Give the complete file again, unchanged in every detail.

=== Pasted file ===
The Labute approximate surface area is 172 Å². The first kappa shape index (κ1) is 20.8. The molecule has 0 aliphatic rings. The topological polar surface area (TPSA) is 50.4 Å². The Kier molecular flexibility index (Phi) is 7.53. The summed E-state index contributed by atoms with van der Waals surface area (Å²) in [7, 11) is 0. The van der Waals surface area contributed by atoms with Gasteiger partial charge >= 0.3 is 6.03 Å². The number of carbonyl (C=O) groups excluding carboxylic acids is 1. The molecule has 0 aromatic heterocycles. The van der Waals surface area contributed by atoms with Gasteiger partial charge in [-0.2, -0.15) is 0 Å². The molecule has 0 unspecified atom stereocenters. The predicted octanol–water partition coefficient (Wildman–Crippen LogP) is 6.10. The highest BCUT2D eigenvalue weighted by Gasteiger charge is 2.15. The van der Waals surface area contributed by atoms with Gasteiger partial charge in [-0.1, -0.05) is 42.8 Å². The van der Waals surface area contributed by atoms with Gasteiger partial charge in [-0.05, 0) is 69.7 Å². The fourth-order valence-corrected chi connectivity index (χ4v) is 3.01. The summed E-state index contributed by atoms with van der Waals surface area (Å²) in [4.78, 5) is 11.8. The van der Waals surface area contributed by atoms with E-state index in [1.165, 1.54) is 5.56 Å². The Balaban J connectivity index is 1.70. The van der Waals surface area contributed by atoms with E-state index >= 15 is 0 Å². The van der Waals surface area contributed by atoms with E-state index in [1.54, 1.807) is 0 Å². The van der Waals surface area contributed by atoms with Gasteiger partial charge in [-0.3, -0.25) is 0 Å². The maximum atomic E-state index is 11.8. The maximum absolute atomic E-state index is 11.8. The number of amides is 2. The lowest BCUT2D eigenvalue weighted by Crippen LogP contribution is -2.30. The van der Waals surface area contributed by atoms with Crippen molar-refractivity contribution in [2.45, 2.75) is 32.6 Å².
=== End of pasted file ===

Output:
The Labute approximate surface area is 172 Å². The first kappa shape index (κ1) is 20.8. The molecule has 0 aliphatic rings. The topological polar surface area (TPSA) is 50.4 Å². The Kier molecular flexibility index (Phi) is 7.53. The summed E-state index contributed by atoms with van der Waals surface area (Å²) in [7, 11) is 0. The van der Waals surface area contributed by atoms with Gasteiger partial charge >= 0.3 is 6.03 Å². The number of carbonyl (C=O) groups excluding carboxylic acids is 1. The molecule has 0 aromatic heterocycles. The van der Waals surface area contributed by atoms with Gasteiger partial charge in [-0.2, -0.15) is 0 Å². The molecule has 0 unspecified atom stereocenters. The predicted octanol–water partition coefficient (Wildman–Crippen LogP) is 6.10. The highest BCUT2D eigenvalue weighted by Gasteiger charge is 2.15. The van der Waals surface area contributed by atoms with Gasteiger partial charge in [-0.1, -0.05) is 42.8 Å². The van der Waals surface area contributed by atoms with Gasteiger partial charge in [-0.05, 0) is 69.7 Å². The fourth-order valence-corrected chi connectivity index (χ4v) is 3.01. The summed E-state index contributed by atoms with van der Waals surface area (Å²) in [4.78, 5) is 11.8. The van der Waals surface area contributed by atoms with E-state index in [1.165, 1.54) is 5.56 Å². The Balaban J connectivity index is 1.70. The van der Waals surface area contributed by atoms with E-state index >= 15 is 0 Å². The van der Waals surface area contributed by atoms with E-state index in [1.54, 1.807) is 0 Å². The van der Waals surface area contributed by atoms with Gasteiger partial charge in [-0.3, -0.25) is 0 Å². The maximum atomic E-state index is 11.8. The maximum absolute atomic E-state index is 11.8. The number of amides is 2. The lowest BCUT2D eigenvalue weighted by Crippen LogP contribution is -2.30. The van der Waals surface area contributed by atoms with Crippen molar-refractivity contribution in [2.45, 2.75) is 32.6 Å².